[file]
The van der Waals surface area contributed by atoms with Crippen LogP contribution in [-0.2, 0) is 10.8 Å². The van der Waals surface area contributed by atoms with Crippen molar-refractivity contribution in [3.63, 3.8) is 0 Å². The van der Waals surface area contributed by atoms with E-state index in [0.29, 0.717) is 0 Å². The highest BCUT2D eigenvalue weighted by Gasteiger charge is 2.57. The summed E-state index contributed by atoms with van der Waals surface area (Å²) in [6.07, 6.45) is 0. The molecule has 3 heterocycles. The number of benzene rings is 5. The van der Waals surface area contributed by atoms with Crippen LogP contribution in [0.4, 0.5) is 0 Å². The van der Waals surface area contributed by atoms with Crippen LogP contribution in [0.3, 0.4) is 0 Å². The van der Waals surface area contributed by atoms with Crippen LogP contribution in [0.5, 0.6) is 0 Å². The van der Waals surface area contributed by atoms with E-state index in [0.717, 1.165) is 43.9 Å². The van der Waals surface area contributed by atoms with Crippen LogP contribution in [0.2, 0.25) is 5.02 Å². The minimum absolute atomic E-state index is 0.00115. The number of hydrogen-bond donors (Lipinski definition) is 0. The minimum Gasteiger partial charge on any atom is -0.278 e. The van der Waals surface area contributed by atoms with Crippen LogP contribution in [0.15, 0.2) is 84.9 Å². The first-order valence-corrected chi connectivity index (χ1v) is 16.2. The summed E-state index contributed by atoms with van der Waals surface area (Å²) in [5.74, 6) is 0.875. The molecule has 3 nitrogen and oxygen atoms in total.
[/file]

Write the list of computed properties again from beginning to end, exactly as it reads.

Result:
The van der Waals surface area contributed by atoms with Crippen LogP contribution in [-0.2, 0) is 10.8 Å². The van der Waals surface area contributed by atoms with Crippen molar-refractivity contribution in [3.63, 3.8) is 0 Å². The van der Waals surface area contributed by atoms with E-state index in [0.29, 0.717) is 0 Å². The highest BCUT2D eigenvalue weighted by Gasteiger charge is 2.57. The summed E-state index contributed by atoms with van der Waals surface area (Å²) in [6.07, 6.45) is 0. The molecule has 3 heterocycles. The number of benzene rings is 5. The van der Waals surface area contributed by atoms with Crippen LogP contribution in [0.4, 0.5) is 0 Å². The van der Waals surface area contributed by atoms with Crippen LogP contribution in [0.3, 0.4) is 0 Å². The van der Waals surface area contributed by atoms with Crippen LogP contribution in [0.5, 0.6) is 0 Å². The van der Waals surface area contributed by atoms with E-state index in [0.717, 1.165) is 43.9 Å². The van der Waals surface area contributed by atoms with Crippen LogP contribution in [0.2, 0.25) is 5.02 Å². The minimum absolute atomic E-state index is 0.00115. The number of hydrogen-bond donors (Lipinski definition) is 0. The minimum Gasteiger partial charge on any atom is -0.278 e. The van der Waals surface area contributed by atoms with Crippen LogP contribution in [0.15, 0.2) is 84.9 Å². The first-order valence-corrected chi connectivity index (χ1v) is 16.2. The summed E-state index contributed by atoms with van der Waals surface area (Å²) in [5.74, 6) is 0.875. The molecule has 3 nitrogen and oxygen atoms in total.